Here’s a look at the life of Condoleezza Rice, former US secretary of state.
Birth date: November 14, 1954
Birth place: Birmingham, Alabama
Birth name: Condoleezza Rice
Father: John Wesley Rice Jr., minister and dean
Mother: Angelena (Ray) Rice, a high school teacher
Education: University of Denver, B. A., 1974; University of Notre Dame, Master’s degree, 1975; University of Denver, Ph.D., 1981
Name is from the Italian “con dolcezza” meaning “with sweetness.”
She enrolled in the University of Denver at the age of 15, and graduated Phi Beta Kappa with a B.A. at the age of 19.
At the University of Denver, she studied under Josef Korbel, the father of Madeleine Albright.
Has served on the boards of Dropbox, Chevron, Charles Schwab, the University of Notre Dame, and the Rand Corporation, among others.
She is a Fellow of the American Academy of Arts and Sciences.
As a professor at Stanford, she won the 1984 Walter J. Gores Award for Excellence in Teaching and the 1993 School of Humanities and Sciences Dean’s Award for Distinguished Teaching.
1981 – Appointed to the faculty of Stanford University as a professor of political science.
1986 – Serves as Special Assistant to the Director of the Joint Chiefs of Staff, while also an international affairs fellow of the Council on Foreign Relations.
1989 – Appointed Special Assistant to President George H. W. Bush for National Security Affairs.
March 1991 – Resigns as Senior Director of Soviet and East European Affairs in the National Security Council, and as Special Assistant to the President for National Security Affairs.
1993 – Becomes the first woman and the first African-American to become provost of Stanford University. She was also the youngest person ever appointed provost.
June 1999 – Resigns as Provost of Stanford University but remains a faculty member.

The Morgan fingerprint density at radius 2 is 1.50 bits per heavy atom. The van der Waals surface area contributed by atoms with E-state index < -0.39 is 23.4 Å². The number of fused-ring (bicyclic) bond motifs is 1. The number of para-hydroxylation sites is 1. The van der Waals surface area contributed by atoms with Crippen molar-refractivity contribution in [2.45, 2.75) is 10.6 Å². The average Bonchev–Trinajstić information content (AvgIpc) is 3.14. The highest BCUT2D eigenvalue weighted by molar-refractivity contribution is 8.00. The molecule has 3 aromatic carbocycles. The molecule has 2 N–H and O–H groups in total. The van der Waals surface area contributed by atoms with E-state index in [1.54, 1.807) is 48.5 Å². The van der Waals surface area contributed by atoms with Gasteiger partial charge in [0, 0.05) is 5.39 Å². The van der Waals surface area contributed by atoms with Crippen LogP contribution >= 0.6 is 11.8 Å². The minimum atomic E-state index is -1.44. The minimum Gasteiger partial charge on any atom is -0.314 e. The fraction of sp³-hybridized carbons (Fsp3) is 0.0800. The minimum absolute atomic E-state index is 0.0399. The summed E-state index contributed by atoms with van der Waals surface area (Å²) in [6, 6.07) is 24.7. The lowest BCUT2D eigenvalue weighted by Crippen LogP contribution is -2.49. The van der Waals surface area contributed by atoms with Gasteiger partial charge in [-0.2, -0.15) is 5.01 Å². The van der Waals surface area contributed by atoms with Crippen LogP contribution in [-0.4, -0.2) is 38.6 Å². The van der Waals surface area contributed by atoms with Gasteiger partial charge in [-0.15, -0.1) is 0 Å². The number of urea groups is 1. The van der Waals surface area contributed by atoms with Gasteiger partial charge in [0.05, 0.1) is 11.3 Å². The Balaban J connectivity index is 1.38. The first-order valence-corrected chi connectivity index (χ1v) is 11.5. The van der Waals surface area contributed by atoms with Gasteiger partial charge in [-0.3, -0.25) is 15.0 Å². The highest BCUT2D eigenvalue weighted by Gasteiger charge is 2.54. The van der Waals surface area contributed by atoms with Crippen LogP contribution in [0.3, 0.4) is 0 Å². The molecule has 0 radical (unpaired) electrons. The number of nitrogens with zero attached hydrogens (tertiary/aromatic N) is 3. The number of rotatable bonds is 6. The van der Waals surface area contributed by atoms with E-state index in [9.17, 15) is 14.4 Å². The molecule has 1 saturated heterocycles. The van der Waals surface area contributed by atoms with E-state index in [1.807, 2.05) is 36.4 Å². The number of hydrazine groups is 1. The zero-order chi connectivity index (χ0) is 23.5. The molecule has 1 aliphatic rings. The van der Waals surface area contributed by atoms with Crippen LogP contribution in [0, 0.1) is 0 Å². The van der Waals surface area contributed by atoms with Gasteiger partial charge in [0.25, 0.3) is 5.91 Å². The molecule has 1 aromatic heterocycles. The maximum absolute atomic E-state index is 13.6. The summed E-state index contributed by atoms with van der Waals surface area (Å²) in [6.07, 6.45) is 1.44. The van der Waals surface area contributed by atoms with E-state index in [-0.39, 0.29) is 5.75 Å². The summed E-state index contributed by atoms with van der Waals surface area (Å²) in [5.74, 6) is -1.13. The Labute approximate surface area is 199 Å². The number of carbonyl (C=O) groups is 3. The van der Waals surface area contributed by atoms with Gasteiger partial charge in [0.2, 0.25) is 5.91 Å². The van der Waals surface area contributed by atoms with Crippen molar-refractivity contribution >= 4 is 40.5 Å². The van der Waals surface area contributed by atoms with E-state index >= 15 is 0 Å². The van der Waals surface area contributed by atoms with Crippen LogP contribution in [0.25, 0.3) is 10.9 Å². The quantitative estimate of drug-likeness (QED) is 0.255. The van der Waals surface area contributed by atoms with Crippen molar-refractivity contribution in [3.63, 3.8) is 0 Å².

October 5, 2003 – The White House announces the formation of the Iraqi Stabilization Group, headed by Rice. The group will consist of four coordinating committees: counter-terrorism, economic development, political affairs, and media relations. The committees will be headed by four of Rice’s deputies and will include representatives from the CIA and the under-secretaries from the State, Defense and Treasury Departments.
April 8, 2004 – Rice testifies in public, under oath before the 9-11 Commission after weeks of requests for her to do so. She has previously met with the Commission in private.
November 16, 2004 – President Bush announces his nomination of Rice as secretary of state.
November 20, 2004 – Rice is released from Georgetown University Hospital in Washington, DC., after undergoing a uterine fibroid embolization the day before.
2004-2007 – Time Magazine names Rice as one of the World’s Most Influential People.
January 26, 2005 – Confirmed as US secretary of state by a vote of 85 to 13 in the Senate. She is the first African-American woman to hold this position.
January 28, 2005-January 20, 2009 – Serves as the 66th US Secretary of State.
July 24, 2006 – Arrives in the Middle East to discuss a peace plan between Israel and Lebanon after violence erupts.
August 16, 2008 – Oversees a cease-fire agreement between Russia and Georgia.
September 5, 2008 – Meets with Moammar Gadhafi in Libya, the first visit by a US secretary of state to Libya since 1953.
January 28, 2009 – Stanford University announces that Rice will return “as a political science professor and the Thomas and Barbara Stephenson Senior Fellow on Public Policy at the Hoover Institution.”
February 2009 – Agrees to a three-book deal with Crown Publishers starting with a memoir about her years in the George W. Bush Administration.
November 2009 – Is a founding partner of the RiceHadley Group (now Rice, Hadley, Gates & Manuel LLC), an advisory firm, along with former George W. Bush Administration National Security Adviser Stephen Hadley.
July 28, 2010 – Plays the piano during a performance with the “Queen of Soul,” Aretha Franklin and the Philadelphia Orchestra for a charity event to raise money for inner city music education.
October 12, 2010 – Rice’s memoir, “Extraordinary, Ordinary People,” is released. The book details Rice’s childhood in segregated Alabama.
November 1, 2011 – Rice’s memoir, “No Higher Honor: A Memoir of My Years in Washington,” is published.
August 20, 2012 – Along with financier Darla Moore, becomes the first woman admitted as a member to Augusta National Golf Club.
October 16, 2013 – Rice is announced as one of 13 members of the College Football Playoff selection committee.
May 3, 2014 – Rice declines to speak at Rutgers University’s May 18th commencement after students and faculty opposed her support of the Iraq war.
May 9, 2017 – Rice’s book, “Democracy: Stories from the Long Road to Freedom,” is published.
October 11, 2017 – It is announced that Rice has agreed to chair the NCAA’s Commission on College Basketball.
May 2018 – Rice and co-author Amy Zegart’s book, “Political Risk: How Businesses and Organizations Can Anticipate Global Insecurity,” is published.
September 1, 2020 – Rice assumes her position as director of the Hoover Institution.